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Keywords:

  • atopy;
  • children;
  • epidemiology;
  • FADS;
  • fatty acid intake;
  • FFQ;
  • specific IgE

Summary

Background The association between dietary fatty acid intake and the development of atopic diseases has been inconsistent. This could be due to inter-individual genetic differences in fatty acid metabolism.

Objective The aim of the current study was to assess the influence of FADS1 FADS2 gene cluster polymorphisms on the association between dietary fatty acid intake and atopic diseases and allergic sensitization in 10-year-old children.

Methods The analysis was based on data from two German prospective birth cohort studies. Data on margarine and fatty acid intake were collected using a food frequency questionnaire. Information on atopic diseases was collected using a questionnaire completed by the parents. Specific IgE against common food and inhalant allergens were measured. Six variants of the FADS1 FADS2 gene cluster (rs174545, rs174546, rs174556, rs174561, rs174575 and rs3834458) were tested. Logistic regression modelling, adjusted for gender, age, maternal education level and study centre, was used to analyse the association between fatty acid intake and atopic diseases stratified by genotype.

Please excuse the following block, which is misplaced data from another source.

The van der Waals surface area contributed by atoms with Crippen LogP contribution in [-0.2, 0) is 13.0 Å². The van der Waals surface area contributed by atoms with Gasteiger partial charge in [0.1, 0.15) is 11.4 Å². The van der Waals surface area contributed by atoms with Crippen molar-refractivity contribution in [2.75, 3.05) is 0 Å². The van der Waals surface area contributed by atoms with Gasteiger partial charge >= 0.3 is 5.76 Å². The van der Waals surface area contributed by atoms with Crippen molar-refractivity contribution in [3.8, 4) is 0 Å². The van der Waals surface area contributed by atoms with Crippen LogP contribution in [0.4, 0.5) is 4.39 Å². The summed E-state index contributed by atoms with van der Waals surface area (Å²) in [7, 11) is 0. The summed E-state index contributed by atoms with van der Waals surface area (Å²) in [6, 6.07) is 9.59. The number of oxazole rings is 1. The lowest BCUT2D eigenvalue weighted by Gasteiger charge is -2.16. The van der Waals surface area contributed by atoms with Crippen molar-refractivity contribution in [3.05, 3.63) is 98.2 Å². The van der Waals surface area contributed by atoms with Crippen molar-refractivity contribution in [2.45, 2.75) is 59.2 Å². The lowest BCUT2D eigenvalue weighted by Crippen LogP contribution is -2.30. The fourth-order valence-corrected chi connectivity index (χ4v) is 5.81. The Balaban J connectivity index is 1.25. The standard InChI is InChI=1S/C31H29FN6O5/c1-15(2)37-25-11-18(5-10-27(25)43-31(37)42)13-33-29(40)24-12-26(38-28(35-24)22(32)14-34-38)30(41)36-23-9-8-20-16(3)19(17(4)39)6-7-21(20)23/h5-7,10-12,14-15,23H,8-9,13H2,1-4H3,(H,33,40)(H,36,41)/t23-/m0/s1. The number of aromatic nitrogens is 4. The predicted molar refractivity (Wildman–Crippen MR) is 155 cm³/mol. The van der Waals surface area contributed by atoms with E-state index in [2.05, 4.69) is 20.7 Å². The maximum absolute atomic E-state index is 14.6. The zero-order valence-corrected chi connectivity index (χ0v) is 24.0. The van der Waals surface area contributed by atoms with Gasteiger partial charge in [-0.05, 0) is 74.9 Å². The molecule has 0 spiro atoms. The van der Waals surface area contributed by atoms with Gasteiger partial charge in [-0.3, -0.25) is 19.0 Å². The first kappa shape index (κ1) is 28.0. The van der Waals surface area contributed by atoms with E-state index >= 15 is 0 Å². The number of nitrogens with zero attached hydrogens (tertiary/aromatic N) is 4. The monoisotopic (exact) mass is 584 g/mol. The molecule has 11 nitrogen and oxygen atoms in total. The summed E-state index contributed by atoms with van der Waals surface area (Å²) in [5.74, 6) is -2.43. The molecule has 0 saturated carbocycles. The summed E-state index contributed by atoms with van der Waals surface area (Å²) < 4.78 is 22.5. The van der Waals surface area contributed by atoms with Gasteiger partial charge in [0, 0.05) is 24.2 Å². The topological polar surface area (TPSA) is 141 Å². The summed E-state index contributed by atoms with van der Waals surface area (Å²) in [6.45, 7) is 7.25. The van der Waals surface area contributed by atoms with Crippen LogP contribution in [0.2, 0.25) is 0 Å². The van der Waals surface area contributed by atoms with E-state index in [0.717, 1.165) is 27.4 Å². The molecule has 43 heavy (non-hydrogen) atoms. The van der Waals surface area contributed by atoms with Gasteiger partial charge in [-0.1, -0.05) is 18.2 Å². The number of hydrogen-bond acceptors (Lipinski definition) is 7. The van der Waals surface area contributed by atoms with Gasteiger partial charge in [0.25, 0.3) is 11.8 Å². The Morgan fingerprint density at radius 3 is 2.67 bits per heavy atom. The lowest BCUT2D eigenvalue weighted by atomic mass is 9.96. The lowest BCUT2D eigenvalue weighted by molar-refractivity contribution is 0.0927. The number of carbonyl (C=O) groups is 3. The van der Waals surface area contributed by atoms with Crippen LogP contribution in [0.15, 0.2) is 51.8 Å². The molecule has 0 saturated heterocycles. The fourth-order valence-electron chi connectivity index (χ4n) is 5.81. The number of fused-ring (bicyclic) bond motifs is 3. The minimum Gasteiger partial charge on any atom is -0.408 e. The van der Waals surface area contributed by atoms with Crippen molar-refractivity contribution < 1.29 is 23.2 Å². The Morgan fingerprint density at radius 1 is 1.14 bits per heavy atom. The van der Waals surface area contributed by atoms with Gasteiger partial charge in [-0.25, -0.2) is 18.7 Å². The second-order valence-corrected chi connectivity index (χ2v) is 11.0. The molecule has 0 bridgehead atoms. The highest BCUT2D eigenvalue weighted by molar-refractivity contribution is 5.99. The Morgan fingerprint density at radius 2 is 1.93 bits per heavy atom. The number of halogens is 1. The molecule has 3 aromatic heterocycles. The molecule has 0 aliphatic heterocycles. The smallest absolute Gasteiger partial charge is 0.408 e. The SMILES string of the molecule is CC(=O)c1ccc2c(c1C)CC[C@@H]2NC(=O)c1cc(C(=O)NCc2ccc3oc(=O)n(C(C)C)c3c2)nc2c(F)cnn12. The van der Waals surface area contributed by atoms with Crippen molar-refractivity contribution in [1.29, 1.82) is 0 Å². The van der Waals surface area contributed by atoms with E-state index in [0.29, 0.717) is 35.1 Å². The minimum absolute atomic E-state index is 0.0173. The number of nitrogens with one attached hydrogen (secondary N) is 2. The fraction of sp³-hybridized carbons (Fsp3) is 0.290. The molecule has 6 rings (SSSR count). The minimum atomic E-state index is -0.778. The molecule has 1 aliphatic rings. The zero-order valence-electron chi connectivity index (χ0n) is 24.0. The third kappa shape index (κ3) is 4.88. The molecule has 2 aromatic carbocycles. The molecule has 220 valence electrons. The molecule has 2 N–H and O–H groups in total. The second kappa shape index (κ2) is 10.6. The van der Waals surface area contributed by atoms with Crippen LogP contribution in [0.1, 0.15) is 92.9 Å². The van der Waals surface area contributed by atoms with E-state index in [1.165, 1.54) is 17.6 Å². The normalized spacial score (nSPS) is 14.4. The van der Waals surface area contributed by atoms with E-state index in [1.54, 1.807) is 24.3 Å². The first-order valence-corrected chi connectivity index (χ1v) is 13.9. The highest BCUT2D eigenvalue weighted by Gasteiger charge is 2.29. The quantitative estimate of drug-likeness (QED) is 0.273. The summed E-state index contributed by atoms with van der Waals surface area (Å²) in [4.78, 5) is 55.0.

Results No significant association was found between the six FADS single nucleotide polymorphisms (SNPs) and allergic diseases or atopic sensitization. The total n-3/total n-6 ratio was positive associated with an increased risk of hayfever in homozygous major allele carriers ranging from an adjusted odds ratios of 1.25 (95%-CI: 1.00–1.57) to 1.31 (95%-CI: 1.01–1.69) across the six tested SNPs although this association was not significant anymore after correcting for multiple testing. Daily margarine intake was significantly associated with asthma [1.17 (1.03–1.34) to 1.22 (1.06–1.40)] in individuals carrying the homozygous major allele. This association was also significant after correcting for multiple testing.

Conclusions & Clinical Relevance The association between dietary intake of fatty acids and allergic diseases might be modulated by FADS gene variants in children.

Cite this as: M. Standl, S. Sausenthaler, E. Lattka, S. Koletzko, C.-P. Bauer, H.-E. Wichmann, A. von Berg, D. Berdel, U. Krämer, B. Schaaf, S. Röder, O. Herbarth, N. Klopp, B. Koletzko and J. Heinrich for the GINIplus and LISAplus Study Group, Clinical & Experimental Allergy, 2011 (41) 1757–1766.